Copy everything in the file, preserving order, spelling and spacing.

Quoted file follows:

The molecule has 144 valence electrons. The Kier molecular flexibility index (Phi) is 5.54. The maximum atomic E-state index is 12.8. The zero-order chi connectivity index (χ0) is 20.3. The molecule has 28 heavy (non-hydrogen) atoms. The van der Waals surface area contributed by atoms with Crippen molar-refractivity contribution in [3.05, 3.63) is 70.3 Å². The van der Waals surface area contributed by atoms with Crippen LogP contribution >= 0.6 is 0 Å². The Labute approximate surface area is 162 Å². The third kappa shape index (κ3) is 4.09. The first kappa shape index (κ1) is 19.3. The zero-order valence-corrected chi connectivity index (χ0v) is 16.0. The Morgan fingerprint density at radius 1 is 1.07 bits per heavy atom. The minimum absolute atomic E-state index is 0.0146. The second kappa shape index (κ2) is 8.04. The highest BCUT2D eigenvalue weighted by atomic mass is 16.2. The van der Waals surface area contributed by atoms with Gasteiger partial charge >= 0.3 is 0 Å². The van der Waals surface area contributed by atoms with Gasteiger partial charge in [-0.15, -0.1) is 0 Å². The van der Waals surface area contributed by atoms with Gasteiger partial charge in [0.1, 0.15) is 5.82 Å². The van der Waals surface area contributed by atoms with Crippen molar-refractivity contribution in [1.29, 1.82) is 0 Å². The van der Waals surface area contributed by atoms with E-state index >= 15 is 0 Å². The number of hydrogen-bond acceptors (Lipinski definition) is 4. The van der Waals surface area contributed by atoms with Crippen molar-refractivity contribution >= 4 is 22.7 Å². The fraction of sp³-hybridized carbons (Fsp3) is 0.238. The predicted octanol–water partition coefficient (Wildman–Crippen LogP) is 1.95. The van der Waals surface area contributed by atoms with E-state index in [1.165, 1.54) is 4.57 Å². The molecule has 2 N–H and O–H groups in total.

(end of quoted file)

The molecule has 144 valence electrons. The Kier molecular flexibility index (Phi) is 5.54. The maximum atomic E-state index is 12.8. The zero-order chi connectivity index (χ0) is 20.3. The molecule has 28 heavy (non-hydrogen) atoms. The van der Waals surface area contributed by atoms with Crippen molar-refractivity contribution in [3.05, 3.63) is 70.3 Å². The van der Waals surface area contributed by atoms with Crippen LogP contribution >= 0.6 is 0 Å². The Labute approximate surface area is 162 Å². The third kappa shape index (κ3) is 4.09. The first kappa shape index (κ1) is 19.3. The zero-order valence-corrected chi connectivity index (χ0v) is 16.0. The Morgan fingerprint density at radius 1 is 1.07 bits per heavy atom. The minimum absolute atomic E-state index is 0.0146. The second kappa shape index (κ2) is 8.04. The highest BCUT2D eigenvalue weighted by atomic mass is 16.2. The van der Waals surface area contributed by atoms with Gasteiger partial charge >= 0.3 is 0 Å². The van der Waals surface area contributed by atoms with Gasteiger partial charge in [-0.15, -0.1) is 0 Å². The van der Waals surface area contributed by atoms with Gasteiger partial charge in [0.1, 0.15) is 5.82 Å². The van der Waals surface area contributed by atoms with Crippen molar-refractivity contribution in [1.29, 1.82) is 0 Å². The van der Waals surface area contributed by atoms with E-state index >= 15 is 0 Å². The number of hydrogen-bond acceptors (Lipinski definition) is 4. The van der Waals surface area contributed by atoms with Crippen molar-refractivity contribution >= 4 is 22.7 Å². The fraction of sp³-hybridized carbons (Fsp3) is 0.238. The predicted octanol–water partition coefficient (Wildman–Crippen LogP) is 1.95. The van der Waals surface area contributed by atoms with E-state index in [1.165, 1.54) is 4.57 Å². The molecule has 2 N–H and O–H groups in total.